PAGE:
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Slavery and the Portsmouth Church

 
White Status and Black Worship  (Continued)

Negro Pews in Portsmouth

Queen's Chapel in Portsmouth, now St. John's EpiscopalPortsmouth was no exception to this regional custom. Negro Pews were features of the old North Meetinghouse, which stood on Market Square from 1711 to 1854. This wooden church was three stories high with two balconies. Its main door was on its broad side opening onto Pleasant Street. The pulpit was on the opposite broad side, backing up to Church Street.

The Negro Pews here were high above the front door in the upper balcony on the east wall, as far as possible from the pulpit. From 1750-1771 three people were consecutively appointed to oversee or monitor them. Apparently slave owners had to purchase pew space for their slaves in this church, just as they did for themselves.

Negro pews were probably a feature of the colonial wooden South Church in the South End, and in Queen's Chapel; they continued into the 1807 brick St. John's Church which replaced it. In St. John's they were identified with brass labels engraved "Negro Pews." Further research will probably reveal the custom of labeled pews at Portsmouth's other early houses of worship in keeping with the general New England custom.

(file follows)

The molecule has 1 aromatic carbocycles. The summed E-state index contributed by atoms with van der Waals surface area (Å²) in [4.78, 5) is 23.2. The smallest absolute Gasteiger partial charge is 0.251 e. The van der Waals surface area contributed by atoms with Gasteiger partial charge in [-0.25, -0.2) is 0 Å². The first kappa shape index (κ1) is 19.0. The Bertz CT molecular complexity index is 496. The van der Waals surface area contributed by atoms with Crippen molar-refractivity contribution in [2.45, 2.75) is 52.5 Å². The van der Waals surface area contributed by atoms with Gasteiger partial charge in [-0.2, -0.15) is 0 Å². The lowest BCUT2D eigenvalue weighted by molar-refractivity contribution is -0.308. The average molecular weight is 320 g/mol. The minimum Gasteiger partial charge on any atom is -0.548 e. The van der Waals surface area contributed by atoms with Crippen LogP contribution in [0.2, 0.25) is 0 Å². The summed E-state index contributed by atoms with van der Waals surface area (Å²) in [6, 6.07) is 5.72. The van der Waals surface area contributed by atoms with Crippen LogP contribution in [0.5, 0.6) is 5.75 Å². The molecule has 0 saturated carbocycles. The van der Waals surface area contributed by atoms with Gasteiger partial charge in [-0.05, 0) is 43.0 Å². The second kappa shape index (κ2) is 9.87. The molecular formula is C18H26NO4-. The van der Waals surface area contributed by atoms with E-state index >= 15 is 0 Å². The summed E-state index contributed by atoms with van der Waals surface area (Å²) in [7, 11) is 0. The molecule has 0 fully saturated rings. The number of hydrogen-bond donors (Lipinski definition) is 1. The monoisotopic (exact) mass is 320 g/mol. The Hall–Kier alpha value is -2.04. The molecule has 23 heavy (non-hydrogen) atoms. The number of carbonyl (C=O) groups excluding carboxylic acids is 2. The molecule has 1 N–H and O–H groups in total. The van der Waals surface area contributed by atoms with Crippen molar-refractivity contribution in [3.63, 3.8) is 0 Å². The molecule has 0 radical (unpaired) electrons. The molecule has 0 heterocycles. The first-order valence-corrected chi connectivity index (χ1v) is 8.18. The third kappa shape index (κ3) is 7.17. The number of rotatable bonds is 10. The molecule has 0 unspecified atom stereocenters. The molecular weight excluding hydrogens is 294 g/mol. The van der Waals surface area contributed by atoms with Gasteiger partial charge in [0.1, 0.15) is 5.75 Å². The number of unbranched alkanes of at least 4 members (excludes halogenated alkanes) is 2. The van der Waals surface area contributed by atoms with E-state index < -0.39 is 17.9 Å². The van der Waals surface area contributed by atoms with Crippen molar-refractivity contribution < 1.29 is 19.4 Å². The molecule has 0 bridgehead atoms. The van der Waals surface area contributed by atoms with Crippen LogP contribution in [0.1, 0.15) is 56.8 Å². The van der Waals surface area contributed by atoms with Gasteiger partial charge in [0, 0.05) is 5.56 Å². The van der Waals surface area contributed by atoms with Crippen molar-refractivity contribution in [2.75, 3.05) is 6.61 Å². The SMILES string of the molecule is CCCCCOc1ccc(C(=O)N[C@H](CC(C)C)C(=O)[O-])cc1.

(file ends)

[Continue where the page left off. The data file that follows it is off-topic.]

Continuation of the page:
Rank, Location, and Meaning

In an hierarchical system which expressed "dignity" in terms of proximity to the pulpit the placement of Negro Pews against the back wall of the balcony (in the upper back balcony at North Church) declared black people's status as the lowest order of a hierarchical white society. This is verified in the occasional white reference to these seats by the degrading term "Niger Heaven".

A few New England churches placed Negro Pews in the side balconies, an highly-visible location typically reserved for adolescents and unmarried young adults, who were often assigned a monitor to watch their behavior. Placing blacks here gave physical expression to the white perception of black people as childlike, untrustworthy, or given to inappropriate behavior. This attitude became an enduring fixture of white culture. It was expressed as recently as the mid-20th-century when the term "boy" was used to exclude grown black, gay or Jewish men from mainstream culture or imply their place at the bottom of society among children.

Free Seats, Negro Pews, and Cultural Ambivalence

From the 1840s to the 1930s New England churches gradually shifted from private pews to free and open seating, giving rise to the term "free church". Old pew numbers and labels were usually left in place.

This transition occurred in a society that was increasingly democratic in its outlook toward white people, but remained racially segregated. The adoption of free seating must have placed black Americans in an ambivalent social position, especially where old "Negro" labels remained in place.

CONTINUE Black Worship, White Status

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Wednesday, November 22, 2017 
 
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